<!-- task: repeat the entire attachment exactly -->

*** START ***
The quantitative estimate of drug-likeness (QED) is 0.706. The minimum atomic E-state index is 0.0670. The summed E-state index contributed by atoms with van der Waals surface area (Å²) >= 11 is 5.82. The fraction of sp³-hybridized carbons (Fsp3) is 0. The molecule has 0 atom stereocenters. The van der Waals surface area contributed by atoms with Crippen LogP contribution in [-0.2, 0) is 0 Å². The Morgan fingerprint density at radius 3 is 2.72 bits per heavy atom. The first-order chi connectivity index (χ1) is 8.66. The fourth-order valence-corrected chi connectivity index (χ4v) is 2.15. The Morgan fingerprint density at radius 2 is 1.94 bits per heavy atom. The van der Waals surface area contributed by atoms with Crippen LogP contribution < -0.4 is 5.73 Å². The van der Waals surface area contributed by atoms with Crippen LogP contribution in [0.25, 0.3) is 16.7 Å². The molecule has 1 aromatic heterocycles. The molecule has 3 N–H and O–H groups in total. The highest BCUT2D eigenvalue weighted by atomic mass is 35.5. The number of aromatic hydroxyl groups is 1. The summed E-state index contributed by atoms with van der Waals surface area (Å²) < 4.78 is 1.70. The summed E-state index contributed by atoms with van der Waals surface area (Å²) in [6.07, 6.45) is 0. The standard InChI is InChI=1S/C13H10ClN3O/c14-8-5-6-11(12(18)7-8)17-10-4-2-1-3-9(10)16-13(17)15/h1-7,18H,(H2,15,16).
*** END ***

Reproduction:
The quantitative estimate of drug-likeness (QED) is 0.706. The minimum atomic E-state index is 0.0670. The summed E-state index contributed by atoms with van der Waals surface area (Å²) >= 11 is 5.82. The fraction of sp³-hybridized carbons (Fsp3) is 0. The molecule has 0 atom stereocenters. The van der Waals surface area contributed by atoms with Crippen LogP contribution in [-0.2, 0) is 0 Å². The Morgan fingerprint density at radius 3 is 2.72 bits per heavy atom. The first-order chi connectivity index (χ1) is 8.66. The fourth-order valence-corrected chi connectivity index (χ4v) is 2.15. The Morgan fingerprint density at radius 2 is 1.94 bits per heavy atom. The van der Waals surface area contributed by atoms with Crippen LogP contribution < -0.4 is 5.73 Å². The van der Waals surface area contributed by atoms with Crippen LogP contribution in [0.25, 0.3) is 16.7 Å². The molecule has 1 aromatic heterocycles. The molecule has 3 N–H and O–H groups in total. The highest BCUT2D eigenvalue weighted by atomic mass is 35.5. The number of aromatic hydroxyl groups is 1. The summed E-state index contributed by atoms with van der Waals surface area (Å²) < 4.78 is 1.70. The summed E-state index contributed by atoms with van der Waals surface area (Å²) in [6.07, 6.45) is 0. The standard InChI is InChI=1S/C13H10ClN3O/c14-8-5-6-11(12(18)7-8)17-10-4-2-1-3-9(10)16-13(17)15/h1-7,18H,(H2,15,16).